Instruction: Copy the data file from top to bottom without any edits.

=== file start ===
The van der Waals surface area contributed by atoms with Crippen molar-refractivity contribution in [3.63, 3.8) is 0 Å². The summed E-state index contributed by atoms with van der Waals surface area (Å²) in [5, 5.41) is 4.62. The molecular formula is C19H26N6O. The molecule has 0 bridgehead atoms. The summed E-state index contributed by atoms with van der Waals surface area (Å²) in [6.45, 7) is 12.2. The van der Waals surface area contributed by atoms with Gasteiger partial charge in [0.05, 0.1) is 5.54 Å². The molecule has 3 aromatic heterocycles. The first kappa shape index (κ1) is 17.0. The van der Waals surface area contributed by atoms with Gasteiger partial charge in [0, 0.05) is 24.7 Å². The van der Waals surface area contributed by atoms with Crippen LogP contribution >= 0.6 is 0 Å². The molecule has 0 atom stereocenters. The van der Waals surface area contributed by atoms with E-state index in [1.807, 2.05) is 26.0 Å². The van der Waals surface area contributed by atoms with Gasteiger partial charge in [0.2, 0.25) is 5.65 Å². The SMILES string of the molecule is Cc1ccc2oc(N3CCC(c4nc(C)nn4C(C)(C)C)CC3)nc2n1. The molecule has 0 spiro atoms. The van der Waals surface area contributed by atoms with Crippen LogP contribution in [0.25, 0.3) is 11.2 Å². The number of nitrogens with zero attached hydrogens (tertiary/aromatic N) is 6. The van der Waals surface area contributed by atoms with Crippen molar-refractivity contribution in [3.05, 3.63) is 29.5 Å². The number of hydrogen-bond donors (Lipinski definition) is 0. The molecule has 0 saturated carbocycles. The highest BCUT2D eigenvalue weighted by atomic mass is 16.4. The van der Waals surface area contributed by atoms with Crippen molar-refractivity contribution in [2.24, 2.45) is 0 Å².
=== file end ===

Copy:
The van der Waals surface area contributed by atoms with Crippen molar-refractivity contribution in [3.63, 3.8) is 0 Å². The summed E-state index contributed by atoms with van der Waals surface area (Å²) in [5, 5.41) is 4.62. The molecular formula is C19H26N6O. The molecule has 0 bridgehead atoms. The summed E-state index contributed by atoms with van der Waals surface area (Å²) in [6.45, 7) is 12.2. The van der Waals surface area contributed by atoms with Gasteiger partial charge in [0.05, 0.1) is 5.54 Å². The molecule has 3 aromatic heterocycles. The first kappa shape index (κ1) is 17.0. The van der Waals surface area contributed by atoms with Gasteiger partial charge in [0, 0.05) is 24.7 Å². The van der Waals surface area contributed by atoms with Crippen LogP contribution >= 0.6 is 0 Å². The molecule has 0 atom stereocenters. The van der Waals surface area contributed by atoms with E-state index in [1.807, 2.05) is 26.0 Å². The van der Waals surface area contributed by atoms with Gasteiger partial charge in [0.2, 0.25) is 5.65 Å². The SMILES string of the molecule is Cc1ccc2oc(N3CCC(c4nc(C)nn4C(C)(C)C)CC3)nc2n1. The molecule has 0 spiro atoms. The van der Waals surface area contributed by atoms with Crippen LogP contribution in [0.25, 0.3) is 11.2 Å². The number of nitrogens with zero attached hydrogens (tertiary/aromatic N) is 6. The van der Waals surface area contributed by atoms with Crippen molar-refractivity contribution in [3.05, 3.63) is 29.5 Å². The number of hydrogen-bond donors (Lipinski definition) is 0. The molecule has 0 saturated carbocycles. The highest BCUT2D eigenvalue weighted by atomic mass is 16.4. The van der Waals surface area contributed by atoms with Crippen molar-refractivity contribution in [2.24, 2.45) is 0 Å².